By Rhea Riley
Last week marked National Mental Health Awareness Week in the U.S., and to address the importance of mental health services, radio host Faithe Colas invited local psycho therapist Alfonzo Watkins to discuss mental health within the black community on There is Always Something Good to Talk About.
“In order to heal, you have to address how you’ve been wounded,” said Watkins.
A proclaimed student of black psychology and reality, Watkins therapeutic approach is based on an Afrocentric cultural frame of reference. His therapeutic practices stem from the psychological understanding of Dual Consciousness, a term introduced by W.E.B Du Bois that relates to an internal struggle of being conscious of both the color of their skin while in a racist society.
“Individuals of African descent are being forced to think and act like Europeans and that is where many of us struggle with that,” Watkins said about dual consciousness. “There is a constant duality with being red black and green in the inside, and then having to deal with the red white and blue on the outside,” said Watkins.
Watkins—a Milwaukee native—received his master’s degree in educational psychology from the University of Wisconsin-Milwaukee (UWM). Watkins has since worked within the Milwaukee County for the last 25 years—his work includes services for Milwaukee Public Schools (MPS), the Bureau of Child Welfare, the Department for Juvenile Corrections, Head Start, and a psychiatric crisis worker.
He also provides mental health services for individual groups and families with an emphasis on the behavior of youth and their mental status. Watkins currently works as a substitute teacher to further understand the socialization and self-destructive behaviors within black children.
“Our children don’t have the necessary coping mechanisms or survival skills to deal with how they are being socialized,” said Watkins.
Watkins and Colas attributed a lack of access to ancestral knowledge and black culture as a stimulant for the negative behavior seen in youths.
“Many of us struggle with our self-image based on how we have been portrayed here in America,” said Watkins. “A lot of times we don’t get to see the images of our ancestors in their contributions, not only to America but to the planet.”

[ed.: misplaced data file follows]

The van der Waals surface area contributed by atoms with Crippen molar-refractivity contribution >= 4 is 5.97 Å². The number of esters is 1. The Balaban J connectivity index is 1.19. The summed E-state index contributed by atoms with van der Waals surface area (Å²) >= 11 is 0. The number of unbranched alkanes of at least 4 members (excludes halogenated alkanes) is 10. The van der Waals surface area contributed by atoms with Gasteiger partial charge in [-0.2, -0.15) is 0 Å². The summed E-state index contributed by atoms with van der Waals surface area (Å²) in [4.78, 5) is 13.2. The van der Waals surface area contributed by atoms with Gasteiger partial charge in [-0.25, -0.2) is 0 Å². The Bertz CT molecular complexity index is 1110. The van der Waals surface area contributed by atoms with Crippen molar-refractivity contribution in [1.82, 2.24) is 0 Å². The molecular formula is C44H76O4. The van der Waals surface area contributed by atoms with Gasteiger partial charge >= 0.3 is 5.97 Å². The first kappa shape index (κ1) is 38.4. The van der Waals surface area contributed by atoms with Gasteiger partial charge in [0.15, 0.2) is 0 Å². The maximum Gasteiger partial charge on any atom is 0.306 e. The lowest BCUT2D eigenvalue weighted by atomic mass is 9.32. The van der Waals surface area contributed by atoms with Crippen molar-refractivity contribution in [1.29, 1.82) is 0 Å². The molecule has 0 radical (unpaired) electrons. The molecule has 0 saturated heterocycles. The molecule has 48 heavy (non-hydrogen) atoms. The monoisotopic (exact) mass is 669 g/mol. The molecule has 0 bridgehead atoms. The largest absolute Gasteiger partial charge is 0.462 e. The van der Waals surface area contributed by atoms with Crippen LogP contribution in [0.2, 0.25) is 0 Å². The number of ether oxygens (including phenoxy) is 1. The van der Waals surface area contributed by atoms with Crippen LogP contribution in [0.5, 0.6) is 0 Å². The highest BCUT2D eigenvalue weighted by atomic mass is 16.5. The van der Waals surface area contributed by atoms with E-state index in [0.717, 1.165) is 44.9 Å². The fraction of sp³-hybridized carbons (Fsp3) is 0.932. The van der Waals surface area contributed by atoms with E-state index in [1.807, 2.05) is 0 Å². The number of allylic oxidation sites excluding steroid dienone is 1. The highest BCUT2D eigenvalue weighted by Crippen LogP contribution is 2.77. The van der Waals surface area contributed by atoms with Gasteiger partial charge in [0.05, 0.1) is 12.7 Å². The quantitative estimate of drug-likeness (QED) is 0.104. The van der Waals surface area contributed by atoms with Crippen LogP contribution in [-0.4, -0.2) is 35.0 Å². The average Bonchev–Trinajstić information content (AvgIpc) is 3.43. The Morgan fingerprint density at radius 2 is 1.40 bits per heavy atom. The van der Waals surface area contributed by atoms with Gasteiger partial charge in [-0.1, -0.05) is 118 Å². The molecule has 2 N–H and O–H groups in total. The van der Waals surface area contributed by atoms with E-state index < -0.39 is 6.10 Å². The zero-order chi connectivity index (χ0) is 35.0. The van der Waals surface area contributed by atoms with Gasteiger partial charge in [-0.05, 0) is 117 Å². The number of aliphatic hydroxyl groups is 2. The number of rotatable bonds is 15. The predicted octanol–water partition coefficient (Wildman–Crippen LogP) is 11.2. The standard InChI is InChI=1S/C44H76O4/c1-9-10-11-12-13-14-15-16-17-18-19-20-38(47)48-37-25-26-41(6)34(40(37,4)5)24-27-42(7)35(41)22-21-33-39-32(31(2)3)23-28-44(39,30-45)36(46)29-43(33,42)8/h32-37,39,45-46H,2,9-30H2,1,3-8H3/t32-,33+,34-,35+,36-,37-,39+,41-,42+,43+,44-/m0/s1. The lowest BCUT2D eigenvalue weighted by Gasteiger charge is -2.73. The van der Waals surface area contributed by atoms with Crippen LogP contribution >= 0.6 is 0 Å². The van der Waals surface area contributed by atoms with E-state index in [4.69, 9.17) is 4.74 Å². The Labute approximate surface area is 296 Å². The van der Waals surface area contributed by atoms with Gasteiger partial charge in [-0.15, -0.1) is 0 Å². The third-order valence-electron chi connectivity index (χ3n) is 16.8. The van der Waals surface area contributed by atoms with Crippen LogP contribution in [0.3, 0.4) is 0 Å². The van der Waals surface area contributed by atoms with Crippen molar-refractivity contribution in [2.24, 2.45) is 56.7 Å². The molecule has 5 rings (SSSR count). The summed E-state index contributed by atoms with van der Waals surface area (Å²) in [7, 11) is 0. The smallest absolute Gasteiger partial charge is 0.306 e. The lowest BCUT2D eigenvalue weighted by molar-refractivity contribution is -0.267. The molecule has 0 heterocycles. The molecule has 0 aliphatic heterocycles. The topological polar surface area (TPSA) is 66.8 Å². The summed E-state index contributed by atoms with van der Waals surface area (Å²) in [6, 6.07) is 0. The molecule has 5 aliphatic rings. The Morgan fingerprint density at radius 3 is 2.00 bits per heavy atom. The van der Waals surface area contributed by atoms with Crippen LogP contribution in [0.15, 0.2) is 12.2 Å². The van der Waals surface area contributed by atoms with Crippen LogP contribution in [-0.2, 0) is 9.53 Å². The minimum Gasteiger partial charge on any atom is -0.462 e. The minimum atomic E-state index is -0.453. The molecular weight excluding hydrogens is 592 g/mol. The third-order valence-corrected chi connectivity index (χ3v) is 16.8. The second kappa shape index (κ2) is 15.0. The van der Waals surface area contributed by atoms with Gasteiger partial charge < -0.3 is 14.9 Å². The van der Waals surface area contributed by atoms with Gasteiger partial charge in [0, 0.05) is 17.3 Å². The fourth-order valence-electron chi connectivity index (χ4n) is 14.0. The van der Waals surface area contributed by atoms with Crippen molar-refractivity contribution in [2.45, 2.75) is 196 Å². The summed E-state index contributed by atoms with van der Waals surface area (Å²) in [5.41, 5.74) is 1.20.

Watkins stated that introducing curriculum based on African culture is important to understanding and correcting this negative behavior.
“We have to understand that something has happened over time where we are not investing in ourselves and our children the way we need to,” said Watkins. “At the end of the day, we are just destroying children by not creating environments where they can have conversations.”
According to Watkins, correcting this behavior also begins at home. Colas and Watkins suggested incorporating reading into the daily routine to enhance the vocabulary of youths so that they can better articulate how they feel. They also discussed creating positive environments. According to Watkins, “cussing out” one’s child is a form of psychological abuse, which later manifests into behavior acted out in school. Instead, Watkins urged correcting a child when they behave inappropriately and encourage positive communication and conversation.
“The positive about this is that we have resources,” said Colas about the various mental health resources in the area. “There are professionals such as yourself who are committed to culturally providing therapy and counseling and psycho-therapy to all of us.”
Watkins is one of a variety of local providers who specialize in different treatments and services to help with mental health.
Another local service is the Mary Ellen Strong foundation, where they have a list of accessible health care providers. The new foundation was established this April. Their mission is to promote mental health in underserved communities. The foundation provides scholarships, professional growth and aid to developers in the health field, particularly those within the black community.
To visit and set up an appointment with one of their providers go to: https://maryellenstrongfoundation.org